The movie is in the tradition of what used to be called the battle of the sexes. This is marriage as total war. Author Gillian Flynn said she had a moment where she feared: “Oh no. I’ve killed feminism.” She later decided that it wasn’t. Taking the “perfect woman” and revealing her to be nearly a master criminal and cold-blooded killer is a risky move for a feminist author. The movie doesn’t kill feminism as much as play on gender stereotypes and highlight some unsavory terms in contemporary marriage. Amy has a consumerist sense of entitlement to marriage and its trappings. His greatest crime seems to be using the same pickup line with other women as he once used to help win his wife. They all weave stories, but he reused a line, thus cheapening her.
When she runs away it’s surprising Amy would end up at a camp site where she would end up socializing with Greta (Lola Kirke) and Jeff (Boyd Holbrook). But it shows more class distinctions and adds another layer of social commentary. The camp scenes have a relief quality to them. When she is robbed there by the trailer trash it feels like a forced plot twist. I like these characters, Greta and Jeff, but I thought Amy probably would have been smart enough to seek more private quarters, or at least hide the wad of cash after they see it (or at least separate the big bills from the small bills she told them was in it).
So she is forced to call on her last reserve, her old boyfriend Desi Collings (Neil Patrick Harris). He is affluent and he adores her. So she can use him? Yes. But why doesn’t she want to stay with him? Why can’t she love him either?
Nick knows that in his dramatic TV interview with Sharon Schieber (Sela Ward) he only has to reach Amy, not the millions in the audience. His confession of infidelity and declaration of love for Amy reach her (and turns the story). She knows it’s not totally sincere. She responds favorably simply because he had the right stuff to make the big gesture to save their marriage. This is an important (and for, unexpected) plot twist.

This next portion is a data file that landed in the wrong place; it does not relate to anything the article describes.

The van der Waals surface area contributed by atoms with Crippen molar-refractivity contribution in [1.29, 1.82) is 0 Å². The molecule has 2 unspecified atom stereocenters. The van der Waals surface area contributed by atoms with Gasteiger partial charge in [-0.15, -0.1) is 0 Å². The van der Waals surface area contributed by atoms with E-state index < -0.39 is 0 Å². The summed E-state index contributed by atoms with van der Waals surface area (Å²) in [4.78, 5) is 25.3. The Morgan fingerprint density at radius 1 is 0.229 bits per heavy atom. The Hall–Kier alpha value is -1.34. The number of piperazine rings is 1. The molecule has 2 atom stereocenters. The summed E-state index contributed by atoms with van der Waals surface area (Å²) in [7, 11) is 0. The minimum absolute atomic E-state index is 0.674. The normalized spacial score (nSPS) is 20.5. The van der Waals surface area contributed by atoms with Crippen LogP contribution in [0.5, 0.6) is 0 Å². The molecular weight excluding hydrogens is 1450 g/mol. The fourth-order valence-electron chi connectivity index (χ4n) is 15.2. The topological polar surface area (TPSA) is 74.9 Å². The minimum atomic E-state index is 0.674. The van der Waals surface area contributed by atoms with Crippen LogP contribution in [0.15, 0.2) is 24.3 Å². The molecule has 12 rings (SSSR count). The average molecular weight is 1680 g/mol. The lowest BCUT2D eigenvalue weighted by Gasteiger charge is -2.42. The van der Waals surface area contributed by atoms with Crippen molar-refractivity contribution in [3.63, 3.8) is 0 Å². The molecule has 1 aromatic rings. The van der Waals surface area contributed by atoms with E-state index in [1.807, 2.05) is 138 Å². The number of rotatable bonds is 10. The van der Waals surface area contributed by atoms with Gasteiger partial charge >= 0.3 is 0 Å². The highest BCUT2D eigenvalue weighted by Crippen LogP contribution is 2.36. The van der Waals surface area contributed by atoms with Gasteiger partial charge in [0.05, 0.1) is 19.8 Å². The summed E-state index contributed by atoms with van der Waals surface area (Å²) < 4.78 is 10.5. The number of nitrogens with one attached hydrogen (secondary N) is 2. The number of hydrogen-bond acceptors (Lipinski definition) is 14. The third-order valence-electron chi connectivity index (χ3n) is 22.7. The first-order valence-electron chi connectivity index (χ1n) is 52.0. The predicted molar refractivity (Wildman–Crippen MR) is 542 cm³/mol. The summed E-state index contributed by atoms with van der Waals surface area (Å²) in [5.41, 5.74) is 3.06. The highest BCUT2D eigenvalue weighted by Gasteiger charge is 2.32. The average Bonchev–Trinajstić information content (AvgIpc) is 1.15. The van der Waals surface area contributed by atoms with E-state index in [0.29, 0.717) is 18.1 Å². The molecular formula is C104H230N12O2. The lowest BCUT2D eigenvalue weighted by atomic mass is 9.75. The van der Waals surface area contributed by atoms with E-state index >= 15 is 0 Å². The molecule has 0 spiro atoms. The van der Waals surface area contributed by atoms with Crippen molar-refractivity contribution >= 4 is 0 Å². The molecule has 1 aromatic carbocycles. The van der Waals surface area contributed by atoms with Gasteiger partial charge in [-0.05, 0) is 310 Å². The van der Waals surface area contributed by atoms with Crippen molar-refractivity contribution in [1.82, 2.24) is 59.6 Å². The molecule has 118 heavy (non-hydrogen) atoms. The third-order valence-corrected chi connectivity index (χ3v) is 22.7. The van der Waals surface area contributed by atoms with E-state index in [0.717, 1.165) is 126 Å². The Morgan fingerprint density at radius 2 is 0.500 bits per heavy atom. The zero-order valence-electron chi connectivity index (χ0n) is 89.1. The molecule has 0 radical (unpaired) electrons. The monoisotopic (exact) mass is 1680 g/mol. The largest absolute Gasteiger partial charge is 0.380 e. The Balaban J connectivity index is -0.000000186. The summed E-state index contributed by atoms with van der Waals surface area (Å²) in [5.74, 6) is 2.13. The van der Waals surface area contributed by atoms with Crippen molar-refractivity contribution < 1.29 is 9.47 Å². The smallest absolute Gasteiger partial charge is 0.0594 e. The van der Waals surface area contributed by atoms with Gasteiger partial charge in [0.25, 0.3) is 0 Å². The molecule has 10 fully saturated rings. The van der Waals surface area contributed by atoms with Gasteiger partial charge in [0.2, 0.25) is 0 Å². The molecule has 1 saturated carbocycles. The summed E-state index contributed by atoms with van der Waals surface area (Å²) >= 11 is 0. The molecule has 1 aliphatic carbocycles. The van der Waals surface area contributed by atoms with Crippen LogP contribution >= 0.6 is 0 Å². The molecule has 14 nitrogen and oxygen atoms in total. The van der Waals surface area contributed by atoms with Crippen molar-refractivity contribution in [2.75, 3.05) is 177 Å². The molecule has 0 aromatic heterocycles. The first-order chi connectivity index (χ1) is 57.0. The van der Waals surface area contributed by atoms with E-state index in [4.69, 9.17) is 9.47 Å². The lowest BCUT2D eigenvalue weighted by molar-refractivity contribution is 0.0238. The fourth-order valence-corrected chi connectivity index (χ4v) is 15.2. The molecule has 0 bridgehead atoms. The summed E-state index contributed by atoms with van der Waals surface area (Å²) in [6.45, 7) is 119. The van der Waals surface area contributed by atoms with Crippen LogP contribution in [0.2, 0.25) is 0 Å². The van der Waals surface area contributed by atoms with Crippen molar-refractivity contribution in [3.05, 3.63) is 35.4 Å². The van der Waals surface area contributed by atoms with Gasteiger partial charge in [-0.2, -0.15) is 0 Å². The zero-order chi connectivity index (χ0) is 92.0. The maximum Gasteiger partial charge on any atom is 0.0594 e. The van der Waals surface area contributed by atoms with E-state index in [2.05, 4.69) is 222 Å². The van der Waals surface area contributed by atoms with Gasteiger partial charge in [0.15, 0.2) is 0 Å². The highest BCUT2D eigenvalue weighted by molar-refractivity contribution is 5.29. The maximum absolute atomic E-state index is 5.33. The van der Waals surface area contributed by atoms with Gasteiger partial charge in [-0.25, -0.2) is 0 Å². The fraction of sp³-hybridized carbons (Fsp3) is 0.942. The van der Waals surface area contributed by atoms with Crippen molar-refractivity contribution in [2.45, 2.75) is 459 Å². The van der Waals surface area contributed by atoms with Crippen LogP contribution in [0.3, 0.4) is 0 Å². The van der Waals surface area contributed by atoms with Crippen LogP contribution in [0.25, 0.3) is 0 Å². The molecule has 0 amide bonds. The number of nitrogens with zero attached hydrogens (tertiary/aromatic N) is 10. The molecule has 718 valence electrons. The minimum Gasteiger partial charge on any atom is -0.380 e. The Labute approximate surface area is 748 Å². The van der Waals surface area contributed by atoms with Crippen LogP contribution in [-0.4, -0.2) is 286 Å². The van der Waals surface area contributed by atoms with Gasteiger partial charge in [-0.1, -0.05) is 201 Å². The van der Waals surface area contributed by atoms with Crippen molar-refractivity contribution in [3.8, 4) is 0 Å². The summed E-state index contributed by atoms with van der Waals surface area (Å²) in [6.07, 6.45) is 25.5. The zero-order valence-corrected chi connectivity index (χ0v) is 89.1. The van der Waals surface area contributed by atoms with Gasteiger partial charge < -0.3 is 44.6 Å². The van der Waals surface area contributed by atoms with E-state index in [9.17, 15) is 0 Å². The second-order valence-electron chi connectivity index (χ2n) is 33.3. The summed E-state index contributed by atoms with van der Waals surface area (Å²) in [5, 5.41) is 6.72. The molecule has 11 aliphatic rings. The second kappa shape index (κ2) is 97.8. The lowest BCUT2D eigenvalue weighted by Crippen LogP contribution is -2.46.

In the end, it’s also unbelievable that she could get away with killing Desi. Perhaps it seemed inevitable to writer Gillian Flynn and director David Fincher. Or maybe they needed a sensational event to climax Act 3 of the script. The killing shocks us. Amy is the person the media showers praise on, and, neurotic as she has seen to be, here she is shown as a cold-blooded killer.
Fincher and Flynn suggest that from Amy’s perspective of getting away with the crime of killing Desi, that she had public opinion so blindly in her favor that they were relieved at her return, and so never suspected her of murder. But wait, don’t they know she killed him? The police assume that it was justified because it he had presumably captured her and held her captive for four weeks.
Officer Rhonda, an important supporting character, totally believes Nick now that Amy had faked her murder and actually murdered Desi. She says it’s because the FBI took over the case. But Amy even knew how to play to the surveillance cameras in Desi’s home, as she knows how to play the camera in the world.
It’s unbelievable that he could stay with her after what she did to him and his sister, as well as killing Desi. How could he sleep at night? He was smart to lock his door at night. Amy has become a hyperbolic American psycho, a caricature like the Glenn Close character in Fatal Attraction. The fact that he does stay with her because she becomes pregnant (she took sperm that he had earlier donated to the sperm bank) suggests that fathers will go through anything to be with their child. He is an allegorical father. A real man would more likely fight for joint custody and go back to proving to the law that she is a psycho killer. Instead, the moral seems to be that some sacrifices and moral compromises are required in order to save the modern marriage. In this case, the woman “wins” the battle. It doesn’t “kill feminism,” but it makes marriage seem ugly.
Just as Amy’s parents constructed a fake reality of her life in the children’s books, so she constructs fake story after fake story line for befriending her neighbor, faking her death, framing her husband, lying to the people at the camp site, tricking her ex-boyfriend Desi, killing him by fooling his own surveillance cameras, and telling more fabricated stories to the police upon her return.
Gone Girl has its own story logic. It’s not realistic that anyone would do what Amy does. Gone Girl often has a fabulist, magic realism to it, determined by the logic of the creators’ views on marriage, feminism, and identity. Despite a completely unrealistic Act III, Gone Girl is a movie well-designed to influence our cultural conversation about marriage and relationships.
Dan Geddes is the editor of The Satirist. Geddes' satire and serious criticism has been widely cited in books, high school and university courses, academic papers, newspapers, and websites. Geddes has written for the Cleveland Plain Dealer, the Dry Bones Review, and GlossyNews.com. He lives in Amsterdam.